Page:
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Sanitary Practices for your Nasal Sprayer

A no-brainer – nasal sprayers are inserted inside noses. The nose is an incubator of germs. Millions of germs can be found in just one droplet of the goo lining the inside of your nose and sinus cavities. When something like a nasal spray is inserted into this germ-rich area, and then not properly handled after use, you will very likely contaminate the outside of the sprayer cap.

A customer named Iju R. of Oklahoma complained to us in this email below about mold forming on the outer tip of his nasal sprayer (black area near sprayer nozzle):

Mold on nasal sprayer tip

Customer’s Comments: “Order # 197330. I received the order but i found mold on the nasal spray nozzle. I didn’t clean it out left it just like it is. Now i am really concerned, i wonder if there is mold growing inside the bottle. I will be trashing the one that i was using. I am losing faith in your products, this order was $115.88. Should I stop giving my kids the olive leaf extract that i also ordered along with the caps? but i dont wipe the nozzle after each use  I didnt think that i needed to do that.” 

 

Protective outer cap capturing the nasal goop

 

Seagate replied: “Okay, we don’t need to get that bottle back for lab testing. By your own admission you were using the bottle and not wiping the nozzle off after each use. We specifically put that instruction on the bottle label and on the carton just to prevent this from happening. The bottle you have is still good since you did not also contaminate the inside. So just wash off the outside of the nozzle with warm soapy water. Rinse it and dry it.”

What happens to the outside of a nasal sprayer is up the the customer. If he decides to use it, contaminates it inside his nose, fails to wash it off  … and then covers this goopy mess with the outer protective cap, thereby sealing in the moisture, germs, and goop, inevitably that cap will  start growing mold despite the product being antifungal. However, the antifungal liquid inside the bottle does not have contact with the outside of the sprayer and therefore cannot keep it sanitary. That is the job of the customer to follow basic sanitary practices and a dose of common sense.  This customer continued to argue during several more emails even after admitting to never wiping off his cap after use.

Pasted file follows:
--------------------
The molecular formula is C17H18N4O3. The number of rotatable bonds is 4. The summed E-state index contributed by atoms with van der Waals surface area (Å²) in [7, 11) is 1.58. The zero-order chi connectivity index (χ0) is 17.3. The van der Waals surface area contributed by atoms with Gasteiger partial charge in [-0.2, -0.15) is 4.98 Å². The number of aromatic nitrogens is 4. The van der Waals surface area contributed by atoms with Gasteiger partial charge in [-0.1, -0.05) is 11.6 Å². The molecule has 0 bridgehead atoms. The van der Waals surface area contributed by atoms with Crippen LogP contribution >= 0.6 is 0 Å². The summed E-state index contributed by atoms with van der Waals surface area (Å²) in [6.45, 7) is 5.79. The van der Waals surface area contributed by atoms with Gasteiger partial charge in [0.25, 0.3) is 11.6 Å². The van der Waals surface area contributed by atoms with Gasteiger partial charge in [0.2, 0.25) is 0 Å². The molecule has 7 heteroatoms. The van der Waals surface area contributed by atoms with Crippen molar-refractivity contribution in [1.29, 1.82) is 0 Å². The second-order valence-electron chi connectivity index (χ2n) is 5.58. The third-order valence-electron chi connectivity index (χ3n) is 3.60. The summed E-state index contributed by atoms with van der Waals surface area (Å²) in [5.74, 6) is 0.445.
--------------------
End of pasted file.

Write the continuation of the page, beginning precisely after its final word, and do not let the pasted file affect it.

So follow the label’s instructions, wipe off the cap after each use, and be sure not to share the same nasal spray bottle with a friend … and you will be protect yourself from germs.

Today’s photo is of a juvenile barracuda patrolling his reef.  Normally these guys are easily spooked if you try and approach them directly.  The best way to capture them in a photo is to swim parallel with them and aim the camera to the side so that you do not present yourself as a threat. The coloring of this photo is blue because he stayed beyond the effective range of the strobe lights. At this depth, all but the blue and green light wavelengths are absorbed by the water column.

Juvenile barracuda on patrol

 

Tweet this Post

Aaron - Obviously, the customer is NOT always right. It’s nice to see a company that isn’t afraid to hold a customer accountable for their negligence. These days, people complain about nearly everything. In turn, as a result of their fear of negative feedback, most companies accept the blame and bend-over for the customer. This, of course, perpetuates the problem.

Richard (Founder) - Thanks acknowledging this. It seems like with the anonomous nature of emails, customer website comments, and social media …. we have developed a generation of whiners who believe that they are entitled to anything just because they complain.

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